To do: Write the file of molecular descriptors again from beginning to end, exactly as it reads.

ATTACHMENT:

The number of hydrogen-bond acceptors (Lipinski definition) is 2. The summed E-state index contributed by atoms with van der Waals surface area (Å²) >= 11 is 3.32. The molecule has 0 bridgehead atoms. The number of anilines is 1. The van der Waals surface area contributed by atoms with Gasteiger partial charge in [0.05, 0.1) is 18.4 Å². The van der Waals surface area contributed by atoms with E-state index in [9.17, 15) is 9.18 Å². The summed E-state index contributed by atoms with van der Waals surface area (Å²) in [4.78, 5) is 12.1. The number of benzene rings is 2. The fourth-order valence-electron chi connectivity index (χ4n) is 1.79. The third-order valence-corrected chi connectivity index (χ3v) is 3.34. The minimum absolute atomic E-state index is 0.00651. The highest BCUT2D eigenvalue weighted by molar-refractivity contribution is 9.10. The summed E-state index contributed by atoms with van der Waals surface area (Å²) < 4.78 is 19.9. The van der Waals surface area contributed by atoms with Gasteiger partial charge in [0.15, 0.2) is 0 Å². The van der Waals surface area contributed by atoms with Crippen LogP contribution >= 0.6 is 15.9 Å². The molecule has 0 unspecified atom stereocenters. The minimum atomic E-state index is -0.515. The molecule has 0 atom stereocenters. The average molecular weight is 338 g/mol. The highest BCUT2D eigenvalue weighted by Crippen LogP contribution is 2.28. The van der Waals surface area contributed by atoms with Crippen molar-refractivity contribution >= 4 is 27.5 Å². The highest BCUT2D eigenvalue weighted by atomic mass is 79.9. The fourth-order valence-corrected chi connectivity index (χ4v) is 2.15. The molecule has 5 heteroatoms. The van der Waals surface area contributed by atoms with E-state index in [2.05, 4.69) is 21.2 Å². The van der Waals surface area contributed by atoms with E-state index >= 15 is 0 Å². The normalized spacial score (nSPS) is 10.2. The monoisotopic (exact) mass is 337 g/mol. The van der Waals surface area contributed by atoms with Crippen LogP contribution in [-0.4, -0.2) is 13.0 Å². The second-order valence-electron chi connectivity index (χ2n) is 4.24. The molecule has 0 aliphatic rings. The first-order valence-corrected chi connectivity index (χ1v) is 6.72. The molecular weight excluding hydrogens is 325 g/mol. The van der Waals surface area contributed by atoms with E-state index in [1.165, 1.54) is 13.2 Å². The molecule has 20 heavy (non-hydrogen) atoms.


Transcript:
The number of hydrogen-bond acceptors (Lipinski definition) is 2. The summed E-state index contributed by atoms with van der Waals surface area (Å²) >= 11 is 3.32. The molecule has 0 bridgehead atoms. The number of anilines is 1. The van der Waals surface area contributed by atoms with Gasteiger partial charge in [0.05, 0.1) is 18.4 Å². The van der Waals surface area contributed by atoms with E-state index in [9.17, 15) is 9.18 Å². The summed E-state index contributed by atoms with van der Waals surface area (Å²) in [4.78, 5) is 12.1. The number of benzene rings is 2. The fourth-order valence-electron chi connectivity index (χ4n) is 1.79. The third-order valence-corrected chi connectivity index (χ3v) is 3.34. The minimum absolute atomic E-state index is 0.00651. The highest BCUT2D eigenvalue weighted by molar-refractivity contribution is 9.10. The summed E-state index contributed by atoms with van der Waals surface area (Å²) < 4.78 is 19.9. The van der Waals surface area contributed by atoms with Gasteiger partial charge in [0.15, 0.2) is 0 Å². The van der Waals surface area contributed by atoms with Crippen LogP contribution >= 0.6 is 15.9 Å². The molecule has 0 unspecified atom stereocenters. The minimum atomic E-state index is -0.515. The molecule has 0 atom stereocenters. The average molecular weight is 338 g/mol. The highest BCUT2D eigenvalue weighted by Crippen LogP contribution is 2.28. The van der Waals surface area contributed by atoms with Crippen molar-refractivity contribution >= 4 is 27.5 Å². The highest BCUT2D eigenvalue weighted by atomic mass is 79.9. The fourth-order valence-corrected chi connectivity index (χ4v) is 2.15. The molecule has 5 heteroatoms. The van der Waals surface area contributed by atoms with E-state index in [2.05, 4.69) is 21.2 Å². The van der Waals surface area contributed by atoms with E-state index >= 15 is 0 Å². The normalized spacial score (nSPS) is 10.2. The monoisotopic (exact) mass is 337 g/mol. The van der Waals surface area contributed by atoms with Crippen LogP contribution in [-0.4, -0.2) is 13.0 Å². The second-order valence-electron chi connectivity index (χ2n) is 4.24. The molecule has 0 aliphatic rings. The first-order valence-corrected chi connectivity index (χ1v) is 6.72. The molecular weight excluding hydrogens is 325 g/mol. The van der Waals surface area contributed by atoms with E-state index in [1.165, 1.54) is 13.2 Å². The molecule has 20 heavy (non-hydrogen) atoms.